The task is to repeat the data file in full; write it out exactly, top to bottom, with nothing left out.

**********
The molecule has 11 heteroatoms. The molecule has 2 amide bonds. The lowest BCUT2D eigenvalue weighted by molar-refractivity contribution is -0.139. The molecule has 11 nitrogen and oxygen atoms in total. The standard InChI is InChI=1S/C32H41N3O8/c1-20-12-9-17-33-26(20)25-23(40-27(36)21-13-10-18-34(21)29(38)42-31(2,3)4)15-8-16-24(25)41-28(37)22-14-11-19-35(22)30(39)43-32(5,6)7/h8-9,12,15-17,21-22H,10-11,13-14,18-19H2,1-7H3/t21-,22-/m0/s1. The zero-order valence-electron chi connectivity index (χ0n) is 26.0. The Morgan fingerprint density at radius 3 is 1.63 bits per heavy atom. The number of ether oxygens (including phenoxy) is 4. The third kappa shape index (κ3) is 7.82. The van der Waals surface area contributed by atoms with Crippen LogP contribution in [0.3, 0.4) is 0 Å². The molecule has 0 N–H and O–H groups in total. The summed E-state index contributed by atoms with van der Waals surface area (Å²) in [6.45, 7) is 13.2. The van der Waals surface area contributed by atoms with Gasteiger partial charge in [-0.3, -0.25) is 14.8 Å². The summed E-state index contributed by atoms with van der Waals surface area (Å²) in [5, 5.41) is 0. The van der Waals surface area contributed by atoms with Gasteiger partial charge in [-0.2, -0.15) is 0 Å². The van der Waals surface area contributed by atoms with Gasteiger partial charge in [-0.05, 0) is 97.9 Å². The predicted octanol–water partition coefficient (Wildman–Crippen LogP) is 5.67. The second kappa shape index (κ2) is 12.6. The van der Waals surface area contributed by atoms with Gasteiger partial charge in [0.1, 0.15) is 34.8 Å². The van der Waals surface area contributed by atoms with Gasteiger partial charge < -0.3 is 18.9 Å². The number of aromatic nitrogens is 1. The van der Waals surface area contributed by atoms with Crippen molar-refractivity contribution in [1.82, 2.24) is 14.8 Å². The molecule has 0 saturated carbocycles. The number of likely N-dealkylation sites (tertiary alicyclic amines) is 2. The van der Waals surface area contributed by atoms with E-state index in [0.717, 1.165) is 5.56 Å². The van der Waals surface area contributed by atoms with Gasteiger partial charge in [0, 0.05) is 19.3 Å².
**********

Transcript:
The molecule has 11 heteroatoms. The molecule has 2 amide bonds. The lowest BCUT2D eigenvalue weighted by molar-refractivity contribution is -0.139. The molecule has 11 nitrogen and oxygen atoms in total. The standard InChI is InChI=1S/C32H41N3O8/c1-20-12-9-17-33-26(20)25-23(40-27(36)21-13-10-18-34(21)29(38)42-31(2,3)4)15-8-16-24(25)41-28(37)22-14-11-19-35(22)30(39)43-32(5,6)7/h8-9,12,15-17,21-22H,10-11,13-14,18-19H2,1-7H3/t21-,22-/m0/s1. The zero-order valence-electron chi connectivity index (χ0n) is 26.0. The Morgan fingerprint density at radius 3 is 1.63 bits per heavy atom. The number of ether oxygens (including phenoxy) is 4. The third kappa shape index (κ3) is 7.82. The van der Waals surface area contributed by atoms with Crippen LogP contribution in [0.3, 0.4) is 0 Å². The molecule has 0 N–H and O–H groups in total. The summed E-state index contributed by atoms with van der Waals surface area (Å²) in [6.45, 7) is 13.2. The van der Waals surface area contributed by atoms with Gasteiger partial charge in [-0.3, -0.25) is 14.8 Å². The summed E-state index contributed by atoms with van der Waals surface area (Å²) in [5, 5.41) is 0. The van der Waals surface area contributed by atoms with Gasteiger partial charge in [-0.2, -0.15) is 0 Å². The van der Waals surface area contributed by atoms with Gasteiger partial charge in [-0.05, 0) is 97.9 Å². The predicted octanol–water partition coefficient (Wildman–Crippen LogP) is 5.67. The second kappa shape index (κ2) is 12.6. The van der Waals surface area contributed by atoms with Gasteiger partial charge in [0.1, 0.15) is 34.8 Å². The van der Waals surface area contributed by atoms with Gasteiger partial charge < -0.3 is 18.9 Å². The number of aromatic nitrogens is 1. The van der Waals surface area contributed by atoms with Crippen molar-refractivity contribution in [1.82, 2.24) is 14.8 Å². The molecule has 0 saturated carbocycles. The number of likely N-dealkylation sites (tertiary alicyclic amines) is 2. The van der Waals surface area contributed by atoms with E-state index in [0.717, 1.165) is 5.56 Å². The van der Waals surface area contributed by atoms with Gasteiger partial charge in [0, 0.05) is 19.3 Å².